“It’s something that depends on the amount of money and the necessity,” Matthei said. “I would love [higher] education to be free for all … but today we still have many living in poverty. What is more important, getting people out of living in poverty or gifting education to the children of the rich? It’s a subject that I would love to endorse but, obviously, right now there are other priorities.”

Mardones told The Santiago times that Matthei got “caught in her own trap” with the German metaphor.

“I think it was a bad response; it completely ruined her comparison,” Mardones said. “It demonstrated that her comparison was not valid, she basically responded by saying, ‘when we are rich, then we will to do what Germany is doing now, like having free education.’”

The two candidates will meet again on Tuesday evening at 10:15 p.m. in a televised debate hosted by National Television Association (ANATEL).

By Clémence Douchez-Lortet ( and Katie Steefel (
Copyright 2013 — The Santiago Times

Top Comments

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  • ChrisR

    Cat fight, eh!

    Seems to be all hissing and spitting but no fur or blood flying.

    Abought right for politicians of any country. They can talk the talk but they have no feet.

    Dec 09th, 2013 - 03:20 pm 0
  • Heisenbergcontext

    I am puzzled by Ms Matthei's statement that she doesn't support the state paying for the “children of the rich”. In my experience, regardless of where they live, wealthy people are always more likely to send their children to fee-paying schools. Did she mean tertiary education? In that context the statement makes some sense.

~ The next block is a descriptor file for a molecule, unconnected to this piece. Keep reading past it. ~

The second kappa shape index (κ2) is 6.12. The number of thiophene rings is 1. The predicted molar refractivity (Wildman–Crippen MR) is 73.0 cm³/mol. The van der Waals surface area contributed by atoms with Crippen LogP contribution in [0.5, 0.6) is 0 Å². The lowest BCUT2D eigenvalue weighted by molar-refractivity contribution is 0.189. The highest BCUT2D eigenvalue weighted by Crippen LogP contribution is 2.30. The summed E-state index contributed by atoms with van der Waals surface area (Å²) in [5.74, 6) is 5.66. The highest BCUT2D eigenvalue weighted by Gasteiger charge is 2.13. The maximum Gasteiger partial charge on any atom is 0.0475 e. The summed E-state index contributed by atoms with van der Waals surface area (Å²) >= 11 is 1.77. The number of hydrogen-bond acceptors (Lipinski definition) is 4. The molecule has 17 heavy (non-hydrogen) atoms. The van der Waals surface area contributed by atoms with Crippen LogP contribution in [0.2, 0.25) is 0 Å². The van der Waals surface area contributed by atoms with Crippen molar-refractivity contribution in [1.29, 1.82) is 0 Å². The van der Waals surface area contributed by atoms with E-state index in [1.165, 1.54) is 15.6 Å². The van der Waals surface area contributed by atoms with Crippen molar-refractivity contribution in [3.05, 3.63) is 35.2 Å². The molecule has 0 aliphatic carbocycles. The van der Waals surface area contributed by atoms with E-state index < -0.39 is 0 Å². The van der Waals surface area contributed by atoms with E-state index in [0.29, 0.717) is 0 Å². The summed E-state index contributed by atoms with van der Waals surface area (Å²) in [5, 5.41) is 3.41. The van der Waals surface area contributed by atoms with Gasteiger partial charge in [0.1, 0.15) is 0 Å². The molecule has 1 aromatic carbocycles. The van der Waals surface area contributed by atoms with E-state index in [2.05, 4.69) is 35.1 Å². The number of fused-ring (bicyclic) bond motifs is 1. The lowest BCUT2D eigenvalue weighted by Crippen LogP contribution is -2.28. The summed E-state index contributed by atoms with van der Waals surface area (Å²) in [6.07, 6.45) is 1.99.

Free tertiary education is indeed most likely to favour those who can most easily pay for it, and would be very expensive, but free primary and secondary is a more than worthy aspiration and an excellent investment in the future. And given the size and intensity of the protests I can't see any way that this will not become official policy. But then I'm not privy to the subtleties of the Chilean political landscape.

    Dec 09th, 2013 - 03:40 pm 0
  • Think

    (2) Heisenbergcontext

    You say...:
    Did she mean tertiary education?
    I say...:
    Yes she did....
    Primary and secondary education (~12 years) are gratuite AND obligatory in Chile since 2003.... Tertiary education you pay for. (Dearly)

    Primary and secondary education (~12 years) are gratuite AND obligatory in Argentina for ages... Tertiary education is gratuite and voluntary.

    Dec 09th, 2013 - 05:27 pm 0